The evolution of NDCX-II
Imagine yourself at the core of Jupiter, a planet 300 times the mass of Earth. At 35,000 degrees Fahrenheit, you and I might think it’s hot in here, but to a physicist it’s merely warm – warm dense matter, to be precise, stuff that hasn’t quite undergone thermonuclear fusion yet.
Warm dense matter exists not only in the interiors of gas giant planets but in other high-temperature, high-pressure regimes as well – in a just-triggered nuclear bomb, for example, or when a fuel capsule in an inertial fusion experiment starts to implode.
Given that the field of warm dense matter ranges from fundamental astrophysics to practical power production, physicists are eager to study it in the laboratory. Berkeley Lab’s Accelerator and Fusion Research Division (AFRD) is building a specialized user facility so scientists can do just that.
“Most accelerators are built to boost relatively small bunches of particles to very high energies,” says AFRD’s Joe Kwan. “To study warm dense matter, we need a different kind of accelerator, one that can deliver very high currents – a great many particles – in short pulses of moderate energy.”
Kwan is Project Manager of the Neutralized Drift Compression Experiment-II (NDCX-II), a project of the Heavy Ion Fusion Science Virtual National Laboratory (HIFSVNL), which is a collaboration among Berkeley Lab, Lawrence Livermore National Laboratory, and the Princeton Plasma Physics Laboratory (PPPL). Berkeley Lab’s Grant Logan is Director of the HIFSVNL, and Livermore’s John Barnard, currently based at Berkeley Lab, and Ron Davidson of PPPL are Deputy Directors.
NDCX II is a linear accelerator (linac) that operates on the principle of induction, in which electrical current in one winding induces a varying magnetic field in the second winding and thus transfers energy to a new current, as in a transformer.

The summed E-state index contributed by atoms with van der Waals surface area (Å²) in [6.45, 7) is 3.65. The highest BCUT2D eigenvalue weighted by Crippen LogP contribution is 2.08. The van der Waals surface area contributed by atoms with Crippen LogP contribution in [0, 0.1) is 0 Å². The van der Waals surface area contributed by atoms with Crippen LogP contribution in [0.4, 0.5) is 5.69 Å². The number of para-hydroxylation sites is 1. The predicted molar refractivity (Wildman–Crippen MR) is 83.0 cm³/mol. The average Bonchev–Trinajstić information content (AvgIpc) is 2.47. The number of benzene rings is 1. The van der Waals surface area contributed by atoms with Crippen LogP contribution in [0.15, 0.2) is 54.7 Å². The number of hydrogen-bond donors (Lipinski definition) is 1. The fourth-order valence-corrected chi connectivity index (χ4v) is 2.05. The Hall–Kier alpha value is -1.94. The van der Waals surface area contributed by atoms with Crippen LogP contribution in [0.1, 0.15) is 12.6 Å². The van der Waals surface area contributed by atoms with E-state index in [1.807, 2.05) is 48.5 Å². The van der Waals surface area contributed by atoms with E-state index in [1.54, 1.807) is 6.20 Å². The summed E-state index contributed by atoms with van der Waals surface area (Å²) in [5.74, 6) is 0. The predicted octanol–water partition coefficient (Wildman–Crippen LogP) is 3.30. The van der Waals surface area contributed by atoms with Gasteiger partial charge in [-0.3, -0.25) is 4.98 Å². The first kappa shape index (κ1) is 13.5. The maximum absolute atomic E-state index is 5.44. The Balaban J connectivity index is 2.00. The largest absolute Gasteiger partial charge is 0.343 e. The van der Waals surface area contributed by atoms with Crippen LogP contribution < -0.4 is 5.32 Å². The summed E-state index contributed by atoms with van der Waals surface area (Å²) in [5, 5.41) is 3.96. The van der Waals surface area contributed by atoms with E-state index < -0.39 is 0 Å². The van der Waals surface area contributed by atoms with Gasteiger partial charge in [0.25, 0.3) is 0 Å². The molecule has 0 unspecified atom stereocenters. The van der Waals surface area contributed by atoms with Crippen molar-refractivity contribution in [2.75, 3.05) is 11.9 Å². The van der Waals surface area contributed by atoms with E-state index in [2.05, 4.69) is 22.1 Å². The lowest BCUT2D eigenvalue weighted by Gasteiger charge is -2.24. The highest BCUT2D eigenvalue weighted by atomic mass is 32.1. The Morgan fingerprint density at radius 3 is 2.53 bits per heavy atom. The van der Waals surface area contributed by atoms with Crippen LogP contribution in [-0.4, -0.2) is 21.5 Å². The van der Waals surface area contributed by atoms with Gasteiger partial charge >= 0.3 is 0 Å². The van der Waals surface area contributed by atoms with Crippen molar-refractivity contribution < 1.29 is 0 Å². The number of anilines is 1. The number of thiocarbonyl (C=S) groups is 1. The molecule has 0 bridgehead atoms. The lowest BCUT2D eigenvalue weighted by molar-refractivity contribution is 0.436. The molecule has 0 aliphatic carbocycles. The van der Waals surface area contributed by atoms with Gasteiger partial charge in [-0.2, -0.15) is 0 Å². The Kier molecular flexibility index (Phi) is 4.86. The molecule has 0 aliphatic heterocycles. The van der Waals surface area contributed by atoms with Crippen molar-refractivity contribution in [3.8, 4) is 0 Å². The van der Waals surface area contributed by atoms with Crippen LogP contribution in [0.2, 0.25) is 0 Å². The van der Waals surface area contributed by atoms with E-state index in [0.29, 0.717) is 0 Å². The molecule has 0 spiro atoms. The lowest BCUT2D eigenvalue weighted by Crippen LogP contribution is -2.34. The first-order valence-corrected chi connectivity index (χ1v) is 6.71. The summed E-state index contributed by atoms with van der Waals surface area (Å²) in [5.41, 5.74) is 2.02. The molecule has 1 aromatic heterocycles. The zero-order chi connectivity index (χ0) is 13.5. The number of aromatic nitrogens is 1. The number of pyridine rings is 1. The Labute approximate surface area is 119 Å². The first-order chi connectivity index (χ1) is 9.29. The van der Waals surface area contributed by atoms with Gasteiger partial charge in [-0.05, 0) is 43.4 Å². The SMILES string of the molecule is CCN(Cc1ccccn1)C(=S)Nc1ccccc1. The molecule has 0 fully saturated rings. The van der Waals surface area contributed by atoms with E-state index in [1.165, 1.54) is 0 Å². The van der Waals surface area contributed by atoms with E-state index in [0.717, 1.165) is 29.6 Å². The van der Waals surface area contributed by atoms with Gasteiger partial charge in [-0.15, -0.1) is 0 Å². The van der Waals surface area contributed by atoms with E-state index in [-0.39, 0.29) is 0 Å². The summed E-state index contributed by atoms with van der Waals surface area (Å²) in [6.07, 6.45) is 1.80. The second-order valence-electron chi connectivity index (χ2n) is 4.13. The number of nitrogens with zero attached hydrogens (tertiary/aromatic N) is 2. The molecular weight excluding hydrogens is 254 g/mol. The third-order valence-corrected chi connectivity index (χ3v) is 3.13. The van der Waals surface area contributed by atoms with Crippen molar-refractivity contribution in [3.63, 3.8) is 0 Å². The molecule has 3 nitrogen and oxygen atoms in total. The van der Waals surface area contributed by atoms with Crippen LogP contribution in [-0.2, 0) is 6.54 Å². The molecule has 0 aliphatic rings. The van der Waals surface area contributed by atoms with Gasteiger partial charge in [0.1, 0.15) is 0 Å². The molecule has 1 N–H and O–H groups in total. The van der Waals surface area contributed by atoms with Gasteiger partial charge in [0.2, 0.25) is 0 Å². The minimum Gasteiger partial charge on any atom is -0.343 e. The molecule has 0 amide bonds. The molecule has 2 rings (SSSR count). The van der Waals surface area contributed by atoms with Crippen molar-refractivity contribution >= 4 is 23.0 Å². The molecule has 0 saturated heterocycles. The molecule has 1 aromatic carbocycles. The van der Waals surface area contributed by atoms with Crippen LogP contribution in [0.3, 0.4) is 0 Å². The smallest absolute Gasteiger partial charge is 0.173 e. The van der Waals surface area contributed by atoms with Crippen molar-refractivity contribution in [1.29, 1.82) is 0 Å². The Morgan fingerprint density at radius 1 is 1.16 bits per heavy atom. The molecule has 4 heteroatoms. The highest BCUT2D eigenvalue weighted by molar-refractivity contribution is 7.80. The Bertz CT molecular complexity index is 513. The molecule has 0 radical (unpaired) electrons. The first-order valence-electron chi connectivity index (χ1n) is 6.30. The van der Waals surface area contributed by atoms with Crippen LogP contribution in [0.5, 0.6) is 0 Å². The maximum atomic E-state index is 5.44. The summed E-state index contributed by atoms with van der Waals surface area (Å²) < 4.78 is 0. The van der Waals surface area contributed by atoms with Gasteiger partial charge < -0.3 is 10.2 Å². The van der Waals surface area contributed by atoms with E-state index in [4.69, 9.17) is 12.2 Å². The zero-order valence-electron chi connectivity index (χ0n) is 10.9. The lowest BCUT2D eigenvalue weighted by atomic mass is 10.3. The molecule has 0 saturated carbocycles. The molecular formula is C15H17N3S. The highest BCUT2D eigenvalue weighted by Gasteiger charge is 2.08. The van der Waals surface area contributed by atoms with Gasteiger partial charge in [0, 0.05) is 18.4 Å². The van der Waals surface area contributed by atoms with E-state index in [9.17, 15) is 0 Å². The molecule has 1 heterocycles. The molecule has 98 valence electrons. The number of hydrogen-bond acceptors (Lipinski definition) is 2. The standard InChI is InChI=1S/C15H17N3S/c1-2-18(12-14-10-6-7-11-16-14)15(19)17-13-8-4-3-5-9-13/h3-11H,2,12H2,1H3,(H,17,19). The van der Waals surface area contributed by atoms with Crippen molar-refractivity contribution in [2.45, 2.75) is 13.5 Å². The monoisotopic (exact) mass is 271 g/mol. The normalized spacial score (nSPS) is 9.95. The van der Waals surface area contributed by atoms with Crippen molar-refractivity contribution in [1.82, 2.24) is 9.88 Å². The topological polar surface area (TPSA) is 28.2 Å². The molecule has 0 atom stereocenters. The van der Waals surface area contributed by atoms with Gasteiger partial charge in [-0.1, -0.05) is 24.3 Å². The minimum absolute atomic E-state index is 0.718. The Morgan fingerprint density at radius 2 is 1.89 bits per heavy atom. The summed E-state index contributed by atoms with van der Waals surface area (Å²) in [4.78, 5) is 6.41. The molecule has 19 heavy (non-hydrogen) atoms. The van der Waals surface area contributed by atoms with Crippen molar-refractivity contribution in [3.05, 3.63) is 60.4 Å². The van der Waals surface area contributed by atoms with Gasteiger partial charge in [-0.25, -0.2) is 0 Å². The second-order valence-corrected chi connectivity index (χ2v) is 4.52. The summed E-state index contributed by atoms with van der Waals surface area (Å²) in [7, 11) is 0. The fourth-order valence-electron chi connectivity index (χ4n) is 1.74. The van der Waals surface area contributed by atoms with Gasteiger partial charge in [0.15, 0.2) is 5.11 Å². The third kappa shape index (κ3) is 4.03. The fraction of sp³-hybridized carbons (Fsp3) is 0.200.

“The NDCX-II is like a string of transformers, where the beam itself acts as the second winding,” says Kwan. The beam in this case is made of lithium ions, the lightest of elements after hydrogen and helium.
When the charged beam reaches the end of the linac, eponymous “neutralized drift compression” takes over: plasma is injected to neutralize the ion beam; the ion bunches are squeezed radially by magnetic fields while the tails of the bunches are allowed to catch up to their heads, forming a compact, focused beam at the precise moment it hits the target.
“A high-energy accelerator would send a particle beam through the target like a bullet through paper,” Kwan says, “but our ion beam is optimized to deposit most of its energy in the target itself, heating it instantly to warm dense matter.”
Says Barnard, “The object is to reach the warm dense matter stage quickly, giving us time to measure its properties before it boils away. Even though the relationship of pressure, temperature, and density of hydrogen fusion – its equation of state – is fairly well understood, no one has ever confirmed the equation of state of warm dense matter.”
NDCX-II will hit its thin-film foil targets with 30 nanocoulombs of charge in pulses lasting one nanosecond (billionth of a second). These pulses carry energies of three MeV (three million electron volts), focused to a spot one millimeter in diameter.
Through decades of research into heavy ion fusion, AFRD has long experience with induction accelerators – as does Livermore, which began building them in the 1960s for research into thermonuclear fusion (for applications such as hydrogen bombs). Fusion is the common factor. While warm dense matter is a field in itself, fusion energy is much on the minds of NDCX-II’s builders.
“U.S. fusion-energy research has well-defined goals and programs,” says Logan. “On the one hand, the U.S. is a major participant in ITER, the international tokamak project located in France that’s studying magnetic fusion.”